Study 1b’s conclusion that actual performance on the CRT test is a measure of competitive motivation is even more difficult to justify. Whereas the SAT is a form of competition with material rewards for high performance relative to fellow test takers, the CRT is not competitive in nature. CRT scores remain the private knowledge of the subject (if they are even shared with the subject at all) and these scores do not impact the acquisition of material rewards such as gaining admittance to good universities. Additionally, a very high degree of competitive motivation might interfere with the suppression of “intuitive,” “System 1” responses that “spring quickly to mind,” (Frederick, 2005) lowering the scores of highly motivated subjects. This is contrary to the prediction of Garcia and Tor.

Given the ability to make diametrically opposed predictions regarding high competitive motivation and actual performance, it is difficult to place much validity in the results of studies 1 and 2 on their own. Fortunately subsequent studies do measure motivation more directly through subject self reporting. However, self reporting has its own set of pitfalls. Subjects may not truly know their own level of motivation and/or may choose levels they believe are socially appropriate or what the researcher wants to see. Studies 3, 4, and 5 would be much stronger if the authors had a more direct way of measuring competitive motivation such as effort invested in actually performing a task or perhaps willingness to make actual payments to eliminate other competitors from consideration.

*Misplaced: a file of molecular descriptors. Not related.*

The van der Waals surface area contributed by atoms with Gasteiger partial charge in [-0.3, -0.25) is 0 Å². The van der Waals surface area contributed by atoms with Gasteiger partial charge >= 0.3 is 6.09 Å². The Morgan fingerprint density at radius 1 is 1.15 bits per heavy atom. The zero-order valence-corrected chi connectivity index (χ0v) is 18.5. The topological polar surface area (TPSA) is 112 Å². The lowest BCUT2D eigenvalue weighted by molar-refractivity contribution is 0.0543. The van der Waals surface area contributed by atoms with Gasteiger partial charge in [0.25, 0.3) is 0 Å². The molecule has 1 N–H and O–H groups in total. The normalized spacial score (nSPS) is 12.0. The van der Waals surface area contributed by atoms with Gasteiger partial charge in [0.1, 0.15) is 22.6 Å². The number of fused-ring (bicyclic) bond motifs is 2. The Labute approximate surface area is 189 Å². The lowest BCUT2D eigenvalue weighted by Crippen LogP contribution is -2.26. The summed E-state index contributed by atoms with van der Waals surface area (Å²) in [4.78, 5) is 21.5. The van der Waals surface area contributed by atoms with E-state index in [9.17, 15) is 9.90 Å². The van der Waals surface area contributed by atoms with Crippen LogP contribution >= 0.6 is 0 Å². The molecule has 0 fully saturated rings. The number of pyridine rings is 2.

In assessing the findings one must also remember that imagined N and actual N are not equivalent. Subjects physically running a road race in a crowd of 500 people that they can see, smell, and bump into might produce different levels of motivation than an imagined nameless and faceless hoard of 500 from Study 3. This fact may currently limit the N-Effect’s ability to extend its claims beyond imagined competition to real competition. While Studies 1 a and b do examine subjects who are physically in a room facing actual other “competitors,” as previously noted these studies measure actual performance and not motivation.

The Facebook task used in Study 5 may be inappropriate for a controlled examination of competitive motivation derived from social comparison. Inherent to Facebook is the concept of “friending” and social display of popularity. The Facebook friending task could work as a social comparison prime, especially for undergraduate subjects. While this may affect all subject groups equally and thus be a non-factor when comparing groups to each other, it is also possible that such priming could impact the results in unexpected ways, especially if it was not recognized by the researchers at the design stage. A different task should have been chosen for this study.

Next Installment: Alternative Explanations for N-Effect Results

Frederick, S. (2005). Cognitive reflection and decision making. Journal of Economic Perspectives, 19, 25-42.

Wednesday, February 18, 2009

ID the Elasticity